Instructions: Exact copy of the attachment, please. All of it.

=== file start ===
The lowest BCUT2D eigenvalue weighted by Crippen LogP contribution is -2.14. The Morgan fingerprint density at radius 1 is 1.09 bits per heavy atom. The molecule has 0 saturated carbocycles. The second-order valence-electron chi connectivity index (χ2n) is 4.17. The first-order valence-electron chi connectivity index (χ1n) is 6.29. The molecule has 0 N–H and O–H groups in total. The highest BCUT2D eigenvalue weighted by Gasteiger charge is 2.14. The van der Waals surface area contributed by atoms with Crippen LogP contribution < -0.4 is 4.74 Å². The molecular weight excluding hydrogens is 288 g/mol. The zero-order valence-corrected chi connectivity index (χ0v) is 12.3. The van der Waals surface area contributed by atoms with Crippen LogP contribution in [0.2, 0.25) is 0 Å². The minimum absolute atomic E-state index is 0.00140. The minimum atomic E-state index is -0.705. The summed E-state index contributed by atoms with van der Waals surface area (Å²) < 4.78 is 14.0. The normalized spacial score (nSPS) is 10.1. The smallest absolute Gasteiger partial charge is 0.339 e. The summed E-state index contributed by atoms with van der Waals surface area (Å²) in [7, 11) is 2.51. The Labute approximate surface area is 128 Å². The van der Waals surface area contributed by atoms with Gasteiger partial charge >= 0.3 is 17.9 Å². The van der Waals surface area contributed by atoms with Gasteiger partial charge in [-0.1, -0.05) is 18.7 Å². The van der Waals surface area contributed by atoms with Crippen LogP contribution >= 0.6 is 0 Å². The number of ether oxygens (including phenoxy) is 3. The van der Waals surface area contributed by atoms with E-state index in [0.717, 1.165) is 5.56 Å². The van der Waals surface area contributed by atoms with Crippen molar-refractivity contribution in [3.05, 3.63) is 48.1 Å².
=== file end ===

The lowest BCUT2D eigenvalue weighted by Crippen LogP contribution is -2.14. The Morgan fingerprint density at radius 1 is 1.09 bits per heavy atom. The molecule has 0 saturated carbocycles. The second-order valence-electron chi connectivity index (χ2n) is 4.17. The first-order valence-electron chi connectivity index (χ1n) is 6.29. The molecule has 0 N–H and O–H groups in total. The highest BCUT2D eigenvalue weighted by Gasteiger charge is 2.14. The van der Waals surface area contributed by atoms with Crippen LogP contribution < -0.4 is 4.74 Å². The molecular weight excluding hydrogens is 288 g/mol. The zero-order valence-corrected chi connectivity index (χ0v) is 12.3. The van der Waals surface area contributed by atoms with Crippen LogP contribution in [0.2, 0.25) is 0 Å². The minimum absolute atomic E-state index is 0.00140. The minimum atomic E-state index is -0.705. The summed E-state index contributed by atoms with van der Waals surface area (Å²) < 4.78 is 14.0. The normalized spacial score (nSPS) is 10.1. The smallest absolute Gasteiger partial charge is 0.339 e. The summed E-state index contributed by atoms with van der Waals surface area (Å²) in [7, 11) is 2.51. The Labute approximate surface area is 128 Å². The van der Waals surface area contributed by atoms with Gasteiger partial charge >= 0.3 is 17.9 Å². The van der Waals surface area contributed by atoms with Gasteiger partial charge in [-0.1, -0.05) is 18.7 Å². The van der Waals surface area contributed by atoms with Crippen LogP contribution >= 0.6 is 0 Å². The number of ether oxygens (including phenoxy) is 3. The van der Waals surface area contributed by atoms with E-state index in [0.717, 1.165) is 5.56 Å². The van der Waals surface area contributed by atoms with Crippen molar-refractivity contribution in [3.05, 3.63) is 48.1 Å².